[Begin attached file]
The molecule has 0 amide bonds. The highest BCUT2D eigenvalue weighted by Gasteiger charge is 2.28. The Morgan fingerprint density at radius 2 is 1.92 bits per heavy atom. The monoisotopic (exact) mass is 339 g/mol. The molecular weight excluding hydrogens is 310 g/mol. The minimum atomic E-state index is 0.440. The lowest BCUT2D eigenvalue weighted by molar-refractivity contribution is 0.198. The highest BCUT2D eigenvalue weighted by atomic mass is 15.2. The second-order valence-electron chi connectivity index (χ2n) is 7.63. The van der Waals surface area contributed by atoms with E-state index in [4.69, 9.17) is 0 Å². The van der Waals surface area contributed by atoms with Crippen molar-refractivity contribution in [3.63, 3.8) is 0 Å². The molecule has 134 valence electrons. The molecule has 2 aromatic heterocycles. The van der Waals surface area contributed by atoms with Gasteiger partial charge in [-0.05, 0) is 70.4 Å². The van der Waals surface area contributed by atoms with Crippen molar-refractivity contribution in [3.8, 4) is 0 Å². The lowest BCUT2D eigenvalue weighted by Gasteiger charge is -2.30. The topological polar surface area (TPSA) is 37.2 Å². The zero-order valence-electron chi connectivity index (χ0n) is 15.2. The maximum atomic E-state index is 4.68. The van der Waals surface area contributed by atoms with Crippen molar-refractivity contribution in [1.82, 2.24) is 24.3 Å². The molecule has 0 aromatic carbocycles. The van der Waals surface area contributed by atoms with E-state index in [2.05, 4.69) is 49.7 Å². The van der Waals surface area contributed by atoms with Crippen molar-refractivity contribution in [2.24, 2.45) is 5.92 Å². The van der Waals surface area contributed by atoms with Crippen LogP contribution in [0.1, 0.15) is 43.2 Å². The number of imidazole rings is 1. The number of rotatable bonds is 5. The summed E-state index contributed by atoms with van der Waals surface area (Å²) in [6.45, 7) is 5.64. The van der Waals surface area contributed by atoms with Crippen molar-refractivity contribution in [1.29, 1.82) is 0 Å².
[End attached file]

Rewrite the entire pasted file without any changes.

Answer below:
The molecule has 0 amide bonds. The highest BCUT2D eigenvalue weighted by Gasteiger charge is 2.28. The Morgan fingerprint density at radius 2 is 1.92 bits per heavy atom. The monoisotopic (exact) mass is 339 g/mol. The molecular weight excluding hydrogens is 310 g/mol. The minimum atomic E-state index is 0.440. The lowest BCUT2D eigenvalue weighted by molar-refractivity contribution is 0.198. The highest BCUT2D eigenvalue weighted by atomic mass is 15.2. The second-order valence-electron chi connectivity index (χ2n) is 7.63. The van der Waals surface area contributed by atoms with E-state index in [4.69, 9.17) is 0 Å². The van der Waals surface area contributed by atoms with Crippen molar-refractivity contribution in [3.63, 3.8) is 0 Å². The molecule has 134 valence electrons. The molecule has 2 aromatic heterocycles. The van der Waals surface area contributed by atoms with Gasteiger partial charge in [-0.05, 0) is 70.4 Å². The van der Waals surface area contributed by atoms with Crippen molar-refractivity contribution in [3.8, 4) is 0 Å². The lowest BCUT2D eigenvalue weighted by Gasteiger charge is -2.30. The topological polar surface area (TPSA) is 37.2 Å². The zero-order valence-electron chi connectivity index (χ0n) is 15.2. The maximum atomic E-state index is 4.68. The van der Waals surface area contributed by atoms with Crippen molar-refractivity contribution in [1.82, 2.24) is 24.3 Å². The molecule has 0 aromatic carbocycles. The van der Waals surface area contributed by atoms with E-state index in [2.05, 4.69) is 49.7 Å². The van der Waals surface area contributed by atoms with Crippen molar-refractivity contribution in [2.24, 2.45) is 5.92 Å². The van der Waals surface area contributed by atoms with Crippen LogP contribution in [0.1, 0.15) is 43.2 Å². The number of imidazole rings is 1. The number of rotatable bonds is 5. The summed E-state index contributed by atoms with van der Waals surface area (Å²) in [6.45, 7) is 5.64. The van der Waals surface area contributed by atoms with Crippen molar-refractivity contribution in [1.29, 1.82) is 0 Å².